…seven of the most common vulnerabilities that plague web applications.
Vulnerability disclosure presents a complex challenge to the information security community. A reductionist explanation of disclosure arguments need only present two claims. One end of the spectrum goes, “Only the vendor need know so no one else knows the problem exists, which means no one can exploit it.” The information-wants-to-be-free diametric opposition simply states, “Tell […]
So, I was asked to comment about clickjacking today. Technically, it isn’t a new vulnerability (IE6 fixed a variant in 2004, Firefox fixed a variant in September 2008), but a refinement of previous exploits and ennobled with a catchier name. It gained widespread coverage in October 2008 prior to the OWASP NYC conference when Jeremiah […]
In 1998, L0pht claimed before Congress that in under 30 minutes their seven member group could make online porn and Trek fan sites unusable for several days. (That’s all that existed on the Internet in 1998.) In February 2002 an SNMP vulnerability threatened the very fabric of space and time (at least as it related […]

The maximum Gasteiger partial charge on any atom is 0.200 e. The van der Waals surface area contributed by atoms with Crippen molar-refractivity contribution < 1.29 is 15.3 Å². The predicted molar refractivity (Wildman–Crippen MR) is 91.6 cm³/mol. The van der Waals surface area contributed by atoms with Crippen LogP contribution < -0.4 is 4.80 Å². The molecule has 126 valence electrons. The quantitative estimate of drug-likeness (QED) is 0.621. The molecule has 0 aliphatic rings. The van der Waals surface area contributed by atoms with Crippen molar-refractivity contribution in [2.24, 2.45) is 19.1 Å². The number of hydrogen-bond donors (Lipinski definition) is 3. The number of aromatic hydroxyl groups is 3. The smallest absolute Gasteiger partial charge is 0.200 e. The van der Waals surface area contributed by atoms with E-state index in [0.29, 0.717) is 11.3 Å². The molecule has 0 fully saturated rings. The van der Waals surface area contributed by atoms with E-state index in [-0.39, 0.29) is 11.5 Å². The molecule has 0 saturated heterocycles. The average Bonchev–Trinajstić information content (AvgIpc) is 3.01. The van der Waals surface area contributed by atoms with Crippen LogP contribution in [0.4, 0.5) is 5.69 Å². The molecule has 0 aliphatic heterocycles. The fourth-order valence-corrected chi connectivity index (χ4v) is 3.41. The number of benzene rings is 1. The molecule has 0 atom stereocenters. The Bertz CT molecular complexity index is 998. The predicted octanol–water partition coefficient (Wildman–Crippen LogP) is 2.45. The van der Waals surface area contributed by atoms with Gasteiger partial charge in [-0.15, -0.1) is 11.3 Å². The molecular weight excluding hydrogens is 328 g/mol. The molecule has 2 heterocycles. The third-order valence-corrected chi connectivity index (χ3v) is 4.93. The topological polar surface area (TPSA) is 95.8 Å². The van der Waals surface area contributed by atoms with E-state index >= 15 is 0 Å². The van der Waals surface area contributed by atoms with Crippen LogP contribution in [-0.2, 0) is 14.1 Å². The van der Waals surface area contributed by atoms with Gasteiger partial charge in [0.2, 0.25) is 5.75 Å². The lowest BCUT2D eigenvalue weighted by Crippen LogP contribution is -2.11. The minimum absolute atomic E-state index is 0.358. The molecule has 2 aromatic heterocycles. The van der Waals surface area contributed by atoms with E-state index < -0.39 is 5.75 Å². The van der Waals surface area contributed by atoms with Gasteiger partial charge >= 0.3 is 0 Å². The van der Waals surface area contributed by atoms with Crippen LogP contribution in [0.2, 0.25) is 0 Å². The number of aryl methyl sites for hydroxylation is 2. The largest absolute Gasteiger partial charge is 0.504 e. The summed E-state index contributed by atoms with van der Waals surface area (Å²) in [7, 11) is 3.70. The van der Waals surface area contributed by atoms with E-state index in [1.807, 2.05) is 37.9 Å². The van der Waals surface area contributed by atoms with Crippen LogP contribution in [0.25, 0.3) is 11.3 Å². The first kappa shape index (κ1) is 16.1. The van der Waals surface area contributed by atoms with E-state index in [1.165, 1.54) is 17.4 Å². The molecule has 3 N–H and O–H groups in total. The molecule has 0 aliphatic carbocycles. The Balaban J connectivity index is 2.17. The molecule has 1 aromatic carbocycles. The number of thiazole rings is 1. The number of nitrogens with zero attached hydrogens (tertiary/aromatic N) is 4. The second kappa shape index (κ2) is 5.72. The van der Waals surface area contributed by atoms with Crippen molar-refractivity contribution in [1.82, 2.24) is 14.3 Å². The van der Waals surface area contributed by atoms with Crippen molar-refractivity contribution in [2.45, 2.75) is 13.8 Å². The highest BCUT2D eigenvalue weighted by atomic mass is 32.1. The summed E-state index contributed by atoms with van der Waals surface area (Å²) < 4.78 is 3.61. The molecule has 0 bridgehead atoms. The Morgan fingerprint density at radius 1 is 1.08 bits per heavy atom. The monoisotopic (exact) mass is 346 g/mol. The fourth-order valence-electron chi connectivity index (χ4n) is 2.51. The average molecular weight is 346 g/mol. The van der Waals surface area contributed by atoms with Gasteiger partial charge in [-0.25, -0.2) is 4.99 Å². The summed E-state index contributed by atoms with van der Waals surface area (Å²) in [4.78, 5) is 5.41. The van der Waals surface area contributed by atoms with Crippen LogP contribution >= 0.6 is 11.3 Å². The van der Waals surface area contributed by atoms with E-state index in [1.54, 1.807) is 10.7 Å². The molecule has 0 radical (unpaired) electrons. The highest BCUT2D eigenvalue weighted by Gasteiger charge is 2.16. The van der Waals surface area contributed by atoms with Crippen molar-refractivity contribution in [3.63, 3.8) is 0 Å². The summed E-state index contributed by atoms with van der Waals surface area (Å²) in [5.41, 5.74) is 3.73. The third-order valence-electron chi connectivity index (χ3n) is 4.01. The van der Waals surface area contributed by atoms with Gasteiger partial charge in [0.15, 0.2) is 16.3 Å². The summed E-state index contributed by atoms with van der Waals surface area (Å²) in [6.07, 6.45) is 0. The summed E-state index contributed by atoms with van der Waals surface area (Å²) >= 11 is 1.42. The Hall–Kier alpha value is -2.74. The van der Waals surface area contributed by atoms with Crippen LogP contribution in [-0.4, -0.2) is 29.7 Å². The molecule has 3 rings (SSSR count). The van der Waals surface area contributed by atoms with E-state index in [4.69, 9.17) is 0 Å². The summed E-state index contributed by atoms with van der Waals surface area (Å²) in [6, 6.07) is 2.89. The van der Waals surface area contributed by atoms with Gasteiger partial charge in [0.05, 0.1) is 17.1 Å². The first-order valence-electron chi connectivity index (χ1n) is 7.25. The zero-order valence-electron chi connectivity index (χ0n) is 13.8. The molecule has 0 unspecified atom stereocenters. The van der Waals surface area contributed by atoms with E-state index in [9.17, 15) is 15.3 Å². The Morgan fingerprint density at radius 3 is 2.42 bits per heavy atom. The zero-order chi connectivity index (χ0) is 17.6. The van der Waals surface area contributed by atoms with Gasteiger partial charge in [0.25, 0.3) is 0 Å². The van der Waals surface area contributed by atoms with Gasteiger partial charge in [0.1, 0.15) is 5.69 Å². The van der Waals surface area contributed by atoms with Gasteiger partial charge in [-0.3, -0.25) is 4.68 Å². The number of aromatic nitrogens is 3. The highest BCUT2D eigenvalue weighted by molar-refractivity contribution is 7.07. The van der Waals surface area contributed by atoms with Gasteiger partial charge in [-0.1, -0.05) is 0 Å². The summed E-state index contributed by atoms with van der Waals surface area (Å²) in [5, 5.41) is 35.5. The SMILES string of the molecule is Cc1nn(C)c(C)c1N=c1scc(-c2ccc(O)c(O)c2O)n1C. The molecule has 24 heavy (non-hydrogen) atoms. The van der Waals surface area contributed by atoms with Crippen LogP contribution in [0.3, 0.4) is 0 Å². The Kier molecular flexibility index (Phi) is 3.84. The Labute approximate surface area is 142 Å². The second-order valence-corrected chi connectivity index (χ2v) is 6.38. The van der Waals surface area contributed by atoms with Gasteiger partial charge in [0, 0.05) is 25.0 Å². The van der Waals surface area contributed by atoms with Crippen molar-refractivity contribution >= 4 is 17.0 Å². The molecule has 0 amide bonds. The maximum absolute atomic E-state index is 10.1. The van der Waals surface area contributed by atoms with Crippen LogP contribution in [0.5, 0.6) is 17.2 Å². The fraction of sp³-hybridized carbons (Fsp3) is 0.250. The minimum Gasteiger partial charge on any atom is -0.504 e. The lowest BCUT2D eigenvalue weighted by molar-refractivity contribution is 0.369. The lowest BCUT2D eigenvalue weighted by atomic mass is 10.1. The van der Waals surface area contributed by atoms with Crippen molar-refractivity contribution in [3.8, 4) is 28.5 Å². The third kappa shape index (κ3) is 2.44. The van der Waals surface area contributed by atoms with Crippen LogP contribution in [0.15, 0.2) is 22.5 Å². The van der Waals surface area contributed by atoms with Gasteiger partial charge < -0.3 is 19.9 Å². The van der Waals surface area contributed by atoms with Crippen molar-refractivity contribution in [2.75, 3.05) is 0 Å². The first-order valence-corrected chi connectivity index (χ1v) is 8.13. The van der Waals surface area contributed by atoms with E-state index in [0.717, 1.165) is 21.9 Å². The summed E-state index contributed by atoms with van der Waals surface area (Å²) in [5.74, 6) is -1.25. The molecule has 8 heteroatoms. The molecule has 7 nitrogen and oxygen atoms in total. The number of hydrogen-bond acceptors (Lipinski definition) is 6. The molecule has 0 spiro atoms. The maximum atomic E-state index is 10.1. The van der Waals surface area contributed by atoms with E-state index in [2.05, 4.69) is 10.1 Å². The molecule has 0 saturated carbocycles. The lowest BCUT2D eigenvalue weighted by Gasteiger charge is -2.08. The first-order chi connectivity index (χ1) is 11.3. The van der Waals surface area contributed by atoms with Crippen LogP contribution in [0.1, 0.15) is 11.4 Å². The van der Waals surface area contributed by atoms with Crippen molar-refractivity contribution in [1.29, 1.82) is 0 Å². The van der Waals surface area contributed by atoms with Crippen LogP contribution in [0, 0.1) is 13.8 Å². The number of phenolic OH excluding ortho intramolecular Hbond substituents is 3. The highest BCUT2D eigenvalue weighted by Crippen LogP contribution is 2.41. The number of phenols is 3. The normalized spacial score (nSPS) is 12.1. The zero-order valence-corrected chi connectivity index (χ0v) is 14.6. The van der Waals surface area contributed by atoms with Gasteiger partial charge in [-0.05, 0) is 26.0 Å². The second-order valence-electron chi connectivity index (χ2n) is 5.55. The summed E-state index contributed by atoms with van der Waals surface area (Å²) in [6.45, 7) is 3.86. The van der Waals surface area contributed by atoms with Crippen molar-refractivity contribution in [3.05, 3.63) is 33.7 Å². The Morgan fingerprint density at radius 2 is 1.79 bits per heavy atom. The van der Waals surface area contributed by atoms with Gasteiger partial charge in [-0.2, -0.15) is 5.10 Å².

[This was originally posted August 2003 on the now-defunct vulns.com site before the Samy worm and sophisticated XSS attacks appeared. In the five years since this was first posted, web applications still struggle with fixing XSS and SQL injection vulnerabilities. In fact, it’s still possible to discover web sites that put raw SQL statements in […]
[This was originally posted July 2003 on the now-defunct vulns.com site. Even several years later no web application scanner can automatically identify such vulnerabilities in a reliable, accurate manner — many vulnerabilities still require human analysis.] Sit and listen to Pink Floyd’s album, Wish You Were Here. “Can you tell a green field from a cold […]